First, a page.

As I mentioned in my Net Worth Update yesterday, I am going to cover mortgages this week at Suburban Dollar. Today is a post dedicated to those people who make their living selling mortgages, the Mortgage Brokers. They aren’t your bank, or any bank for that matter. They have gotten a bad rap lately and have taken a good chunk of undue blame for the mortgage meltdown.
What a Mortgage Broker isn’t
A mortgage broker is not a lender. They aren’t your bank and they don’t actually lend you the money to fund your new loan. If you were to go to your bank to get a loan that bank would be the lender and the broker so the money would come directly from the company of the person you are working with. A broker on the other hand works like an intermediary between you and a pool of lenders.
What a Mortgage Broker Does
Typically your broker is going to get your basic information, income, creditworthiness, etc.. and determine the best type of loan for you FHA vs Conventional and then looking at the pool of lenders they have available determine which one is a best fit for your specific situation. They will also monitor their lenders for a rate you are looking for and lock it in when they see it. The broker is going to take your application and make the initial assessment on whether or not you are going to qualify for a loan. It is possible your loan could still fall through in underwriting, but not very likely. Brokers handle the majority of the paperwork you end up signing and they make sure they have all of the appropriate documents in your file, T’s are all crossed and i’s are all dotted. They will request your appraisal and make sure it will cover the loan amount requested. Once they have all of the appropriate documentation they will send your paperwork to the lender for final approval, underwriting.
How Does a Mortgage Broker Get Paid
Brokers are paid in a couple of ways. The first and most upfront way is in the origination fee on the loan. You are charged the origination fee to cover the costs associated with paperwork and other administrative requirements for the application process. The broker is going to get a cut of that origination fee and the Broker company will get most of it. Brokers can also get paid through what is called a yield spread premium. Essentially there is what is called a Par Rate for mortgages, anything above Par will result in the broker receiving money from the lender. So if Par is 1% and he gets you locked at 1.5% he is going to get a YSP paid to him from the lender he sells the loan to. A typical yield spread you could expect to pay on loan is going to be between .5% and 1% of the amount of the loan. If you were getting a $150k loan with a yield spread of .5% the broker is going to make $750.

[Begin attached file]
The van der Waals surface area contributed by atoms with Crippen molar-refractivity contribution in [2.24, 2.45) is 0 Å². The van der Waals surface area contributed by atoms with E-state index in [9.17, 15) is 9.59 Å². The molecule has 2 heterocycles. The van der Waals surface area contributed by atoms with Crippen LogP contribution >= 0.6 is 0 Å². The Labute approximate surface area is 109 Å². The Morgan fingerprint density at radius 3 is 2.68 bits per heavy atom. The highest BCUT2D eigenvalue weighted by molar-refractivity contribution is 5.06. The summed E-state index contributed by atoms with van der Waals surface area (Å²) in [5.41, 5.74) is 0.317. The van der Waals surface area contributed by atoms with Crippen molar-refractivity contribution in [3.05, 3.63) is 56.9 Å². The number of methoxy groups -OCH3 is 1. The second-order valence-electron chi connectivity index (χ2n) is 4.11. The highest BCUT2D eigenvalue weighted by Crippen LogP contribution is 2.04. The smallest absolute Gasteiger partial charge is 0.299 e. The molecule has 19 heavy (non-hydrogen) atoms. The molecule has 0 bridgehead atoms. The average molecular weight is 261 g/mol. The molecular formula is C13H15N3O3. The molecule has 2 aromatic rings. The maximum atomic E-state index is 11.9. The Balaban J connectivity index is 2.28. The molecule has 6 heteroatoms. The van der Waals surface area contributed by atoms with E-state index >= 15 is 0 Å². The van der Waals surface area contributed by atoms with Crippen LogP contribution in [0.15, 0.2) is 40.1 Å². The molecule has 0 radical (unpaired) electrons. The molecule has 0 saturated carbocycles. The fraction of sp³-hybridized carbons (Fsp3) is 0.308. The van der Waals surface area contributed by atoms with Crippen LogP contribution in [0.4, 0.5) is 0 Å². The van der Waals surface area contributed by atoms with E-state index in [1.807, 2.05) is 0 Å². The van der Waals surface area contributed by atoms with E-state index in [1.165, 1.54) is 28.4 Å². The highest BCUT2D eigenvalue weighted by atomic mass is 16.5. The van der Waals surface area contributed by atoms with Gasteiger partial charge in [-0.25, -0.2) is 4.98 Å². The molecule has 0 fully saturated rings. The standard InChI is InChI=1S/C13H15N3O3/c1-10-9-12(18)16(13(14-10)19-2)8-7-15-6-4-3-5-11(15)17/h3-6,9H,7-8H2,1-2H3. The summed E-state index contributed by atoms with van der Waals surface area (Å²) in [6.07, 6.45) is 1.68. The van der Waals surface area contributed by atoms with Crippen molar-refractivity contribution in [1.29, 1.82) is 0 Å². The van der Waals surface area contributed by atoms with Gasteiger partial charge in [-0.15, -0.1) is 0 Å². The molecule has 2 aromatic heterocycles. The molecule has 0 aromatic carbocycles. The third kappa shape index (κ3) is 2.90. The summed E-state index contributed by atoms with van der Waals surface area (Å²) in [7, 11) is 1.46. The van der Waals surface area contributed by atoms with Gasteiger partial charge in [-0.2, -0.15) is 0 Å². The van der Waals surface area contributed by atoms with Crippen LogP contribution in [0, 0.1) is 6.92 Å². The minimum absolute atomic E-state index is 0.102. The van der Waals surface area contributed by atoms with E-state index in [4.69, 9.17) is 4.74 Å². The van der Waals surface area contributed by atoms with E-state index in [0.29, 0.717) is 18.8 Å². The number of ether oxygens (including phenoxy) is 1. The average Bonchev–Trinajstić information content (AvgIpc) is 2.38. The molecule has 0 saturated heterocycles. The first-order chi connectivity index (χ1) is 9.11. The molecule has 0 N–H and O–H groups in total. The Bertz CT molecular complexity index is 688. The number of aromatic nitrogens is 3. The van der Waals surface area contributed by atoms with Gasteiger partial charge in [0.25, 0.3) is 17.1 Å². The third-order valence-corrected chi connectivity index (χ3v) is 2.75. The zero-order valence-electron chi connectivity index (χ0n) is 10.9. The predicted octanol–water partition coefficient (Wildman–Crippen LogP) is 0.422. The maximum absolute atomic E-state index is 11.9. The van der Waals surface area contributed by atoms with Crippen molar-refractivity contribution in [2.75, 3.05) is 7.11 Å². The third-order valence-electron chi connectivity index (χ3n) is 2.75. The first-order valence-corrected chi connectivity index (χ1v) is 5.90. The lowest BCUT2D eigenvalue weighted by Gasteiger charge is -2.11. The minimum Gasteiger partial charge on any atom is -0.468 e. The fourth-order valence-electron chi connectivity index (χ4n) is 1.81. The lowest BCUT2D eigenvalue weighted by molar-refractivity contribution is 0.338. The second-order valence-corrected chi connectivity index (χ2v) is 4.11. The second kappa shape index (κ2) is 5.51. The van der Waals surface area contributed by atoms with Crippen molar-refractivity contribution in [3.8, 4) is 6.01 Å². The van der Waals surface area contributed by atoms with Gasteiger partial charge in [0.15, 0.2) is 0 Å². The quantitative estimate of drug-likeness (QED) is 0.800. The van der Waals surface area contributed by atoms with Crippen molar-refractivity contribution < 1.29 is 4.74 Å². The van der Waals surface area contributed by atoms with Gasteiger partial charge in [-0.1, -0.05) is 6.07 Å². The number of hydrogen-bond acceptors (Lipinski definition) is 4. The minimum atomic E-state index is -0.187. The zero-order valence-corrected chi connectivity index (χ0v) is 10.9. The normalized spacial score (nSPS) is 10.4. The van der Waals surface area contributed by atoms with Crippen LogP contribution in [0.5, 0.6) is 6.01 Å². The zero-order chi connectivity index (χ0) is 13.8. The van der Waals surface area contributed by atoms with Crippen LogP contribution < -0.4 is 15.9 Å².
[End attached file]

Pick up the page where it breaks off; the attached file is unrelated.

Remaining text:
Keep in mind that the fees the broker is going to get paid on are usually negotiable, even if they say they aren’t. Some things are out of their control like the appraisal fee, title insurance fees, and other third party fees. Origination fees, Yield Spreads, and other broker related charges could be negotiable. Make sure you are looking for a broker who is not going to be charging ridiculous fees with a 3% yield spread. Brokers need to get paid too so don’t expect them to do your loan for free but their fees should be reasonable, make sure they are willing to discuss what their YSP is going to be upfront.
If you are buying a new home you should also try to negotiate the realtor fees, they are going to be getting 6% of the value of your home where your broker is looking to make at best between 1 and 2% of the value of your loan.
What Should You Ask Your Broker
- What are your fees? And are you willing to negotiate them?
- What costs am I likely to incur for each type of loan?
- Do you offer rate locks and for how long? (guarantees an interest rate for set amount of time)
- What is your Yield Spread Premium?
- What is Par Rate at each of your lender?
- Is there a pre-payment penalty? (If they say yes… walk away)
Stay tuned tomorrow for more mortgage fun.
If you are currently looking to either refinance or buy your first house and live in KY, MO, SC, or TN you can e-mail for info on the broker I used, he will shoot you straight.
The Rest of Mortgage Week
05/06 –Fixed VS. ARM Rate Mortgages
05/07 – Par Rates, Points, and PMI